Prevention of Tubing Misconnections Policy

Downloadable Version of Policy





Provision of Care, Treatment and Services


Prevention of Tubing Misconnections


Reviewed 01/23

Governing Body Approval:



PURPOSE: Hospital will practice safe standards related to the use of medical tubing.

SCOPE: All Clinical Staff



Hospital employs various types of medical tubing to support the care of patients. The improper connection of tubing systems can result in significant harm to patients. This procedure delineates processes designed to ensure that tubing connections are properly checked to prevent treatment errors. All clinical staff has a role in maintaining the integrity of tubing systems used to support clinical care. Family and visitors should also be educated on the need to promptly inform staff if any tubing connection fails or separates to ensure that the connection is properly re-established.



  1. Tubing misconnections are tubes, cables, or other hospital equipment connected to the wrong port which may result in patient injury or death.
  1. Tubing or catheters (for the purpose of this policy) may include but are not limited to: Feeding Tubes, Bladder (Foley) Catheters, Nasogastric Tubes and Tubing Peritoneal Dialysis Catheters, Bulb Drain Tubing (Jackson-Pratt), and Oxygen Tubing.
  1. Near Miss a misconnection that is recognized immediately and This results in no harm to the patient.
  1. Trace the process of tracking or following a tube or catheter from the patient to the point of origin.
  1. Luer Lock a connective device or syringe that can accept and allow many Due to the ease of connection, there may be no immediate indication that the connection is wrong.
  1. Medical Line Organizer is a product such as the Beata Clasp that facilities the bedside care giver and patient to manage tubing, lines, and cords by keeping them arranged in an aligned fashion preventing entanglement.



    1. Nursing staff should trace all lines back to their point of origin before making a connection. This process should occur:
      1. At time of admission to the unit and whenever they return from an off unit activity or procedure.
      2. Whenever nursing care is delivered which requires tubing to be disconnected.
  1. Never force a connection.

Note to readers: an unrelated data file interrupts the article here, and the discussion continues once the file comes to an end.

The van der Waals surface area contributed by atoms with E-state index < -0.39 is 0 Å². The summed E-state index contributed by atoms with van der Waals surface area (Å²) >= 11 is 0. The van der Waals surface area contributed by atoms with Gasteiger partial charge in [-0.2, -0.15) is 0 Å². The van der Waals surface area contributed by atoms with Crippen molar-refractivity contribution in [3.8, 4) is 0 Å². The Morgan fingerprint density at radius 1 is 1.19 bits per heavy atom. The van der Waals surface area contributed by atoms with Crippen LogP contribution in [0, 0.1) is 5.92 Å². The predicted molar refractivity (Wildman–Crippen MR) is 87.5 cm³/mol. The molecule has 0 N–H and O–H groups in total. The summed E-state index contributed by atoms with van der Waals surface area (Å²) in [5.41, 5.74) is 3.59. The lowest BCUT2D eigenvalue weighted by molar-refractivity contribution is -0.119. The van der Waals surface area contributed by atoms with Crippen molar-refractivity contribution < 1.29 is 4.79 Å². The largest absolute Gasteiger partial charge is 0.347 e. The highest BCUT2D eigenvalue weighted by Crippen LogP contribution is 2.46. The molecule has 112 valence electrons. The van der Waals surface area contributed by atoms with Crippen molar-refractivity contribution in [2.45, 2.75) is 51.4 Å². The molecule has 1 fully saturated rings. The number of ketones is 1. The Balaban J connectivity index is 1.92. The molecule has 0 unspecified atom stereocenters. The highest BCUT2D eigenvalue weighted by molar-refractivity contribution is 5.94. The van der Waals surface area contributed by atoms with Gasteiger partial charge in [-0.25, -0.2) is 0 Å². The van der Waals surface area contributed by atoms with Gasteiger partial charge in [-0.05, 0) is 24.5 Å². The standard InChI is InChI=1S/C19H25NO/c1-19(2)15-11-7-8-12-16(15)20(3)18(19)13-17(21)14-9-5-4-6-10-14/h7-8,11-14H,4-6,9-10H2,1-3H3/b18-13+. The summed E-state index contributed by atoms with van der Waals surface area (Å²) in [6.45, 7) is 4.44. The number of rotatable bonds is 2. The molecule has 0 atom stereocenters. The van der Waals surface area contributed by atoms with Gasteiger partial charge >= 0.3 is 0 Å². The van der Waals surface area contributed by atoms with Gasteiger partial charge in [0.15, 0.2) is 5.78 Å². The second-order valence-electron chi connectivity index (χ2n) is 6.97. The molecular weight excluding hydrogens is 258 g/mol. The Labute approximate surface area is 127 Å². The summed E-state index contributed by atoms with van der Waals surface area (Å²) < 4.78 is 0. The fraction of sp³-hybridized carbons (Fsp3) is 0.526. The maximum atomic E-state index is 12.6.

1. If a connection is difficult it may be an indication that it is incorrect.
    2. Never tape a connection to make it work.
    3. Stop and ask for help.
  1. Do not use adaptors unless they are clearly required for the application.
    1. Adaptors may permit the connection of two inappropriate components.
  1. Inform all non-clinical staff, patients, and their families that they must get help from the nursing staff whenever there is a real or perceived need to connect or disconnect devices.
  1. Use only bulb syringes for oral or enteric feeding, never a Luer Lock device.
  1. Label all high risk catheters (i.e. peritoneal dialysis catheters).
  1. Always turn on the light in a darkened room before attempting to connect or re-connect tubing.
  1. Whenever possible routes tubes and catheters with alternate purposes in different directions.
  1. Implement a medical line organizer to maintain line separation and visualization.
  1. Report all near misses and discovered tubing misconnections through the nursing supervisory chain.
  1. Never use tubes, catheters, or connectors for unintended purposes.
  1. All new equipment should be evaluated by the hospital safety (EC) committee before being employed for patient care.

Who uses it:

Hospitals, intensive care units (ICU), medical-surgical units, neonatal units, labor and delivery units, emergency rooms, pediatric units, outpatient surgery centers, dialysis centers, home health, hospice, private home use, sleep apnea centers, nursing homes, quick care centers, and in ambulances.

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